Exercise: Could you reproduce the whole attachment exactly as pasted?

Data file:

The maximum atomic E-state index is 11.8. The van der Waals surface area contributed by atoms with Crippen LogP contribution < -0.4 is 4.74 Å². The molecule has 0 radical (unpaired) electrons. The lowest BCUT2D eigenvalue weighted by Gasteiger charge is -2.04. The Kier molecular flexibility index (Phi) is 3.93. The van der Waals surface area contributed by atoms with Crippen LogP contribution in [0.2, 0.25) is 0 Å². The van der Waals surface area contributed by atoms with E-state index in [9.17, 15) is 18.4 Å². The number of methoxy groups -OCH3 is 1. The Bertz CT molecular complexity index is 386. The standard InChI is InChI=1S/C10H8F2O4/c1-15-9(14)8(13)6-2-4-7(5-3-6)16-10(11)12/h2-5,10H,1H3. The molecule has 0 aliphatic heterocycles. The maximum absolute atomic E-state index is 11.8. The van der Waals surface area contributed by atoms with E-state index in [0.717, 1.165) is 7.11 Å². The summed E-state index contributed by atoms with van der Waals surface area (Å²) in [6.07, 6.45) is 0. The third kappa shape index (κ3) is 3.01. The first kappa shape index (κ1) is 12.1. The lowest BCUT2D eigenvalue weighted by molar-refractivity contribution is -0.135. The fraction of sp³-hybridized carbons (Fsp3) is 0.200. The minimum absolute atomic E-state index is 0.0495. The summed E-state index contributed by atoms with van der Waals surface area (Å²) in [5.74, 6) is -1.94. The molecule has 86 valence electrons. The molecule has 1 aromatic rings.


The maximum atomic E-state index is 11.8. The van der Waals surface area contributed by atoms with Crippen LogP contribution < -0.4 is 4.74 Å². The molecule has 0 radical (unpaired) electrons. The lowest BCUT2D eigenvalue weighted by Gasteiger charge is -2.04. The Kier molecular flexibility index (Phi) is 3.93. The van der Waals surface area contributed by atoms with Crippen LogP contribution in [0.2, 0.25) is 0 Å². The van der Waals surface area contributed by atoms with E-state index in [9.17, 15) is 18.4 Å². The number of methoxy groups -OCH3 is 1. The Bertz CT molecular complexity index is 386. The standard InChI is InChI=1S/C10H8F2O4/c1-15-9(14)8(13)6-2-4-7(5-3-6)16-10(11)12/h2-5,10H,1H3. The molecule has 0 aliphatic heterocycles. The maximum absolute atomic E-state index is 11.8. The van der Waals surface area contributed by atoms with E-state index in [0.717, 1.165) is 7.11 Å². The summed E-state index contributed by atoms with van der Waals surface area (Å²) in [6.07, 6.45) is 0. The third kappa shape index (κ3) is 3.01. The first kappa shape index (κ1) is 12.1. The lowest BCUT2D eigenvalue weighted by molar-refractivity contribution is -0.135. The fraction of sp³-hybridized carbons (Fsp3) is 0.200. The minimum absolute atomic E-state index is 0.0495. The summed E-state index contributed by atoms with van der Waals surface area (Å²) in [5.74, 6) is -1.94. The molecule has 86 valence electrons. The molecule has 1 aromatic rings.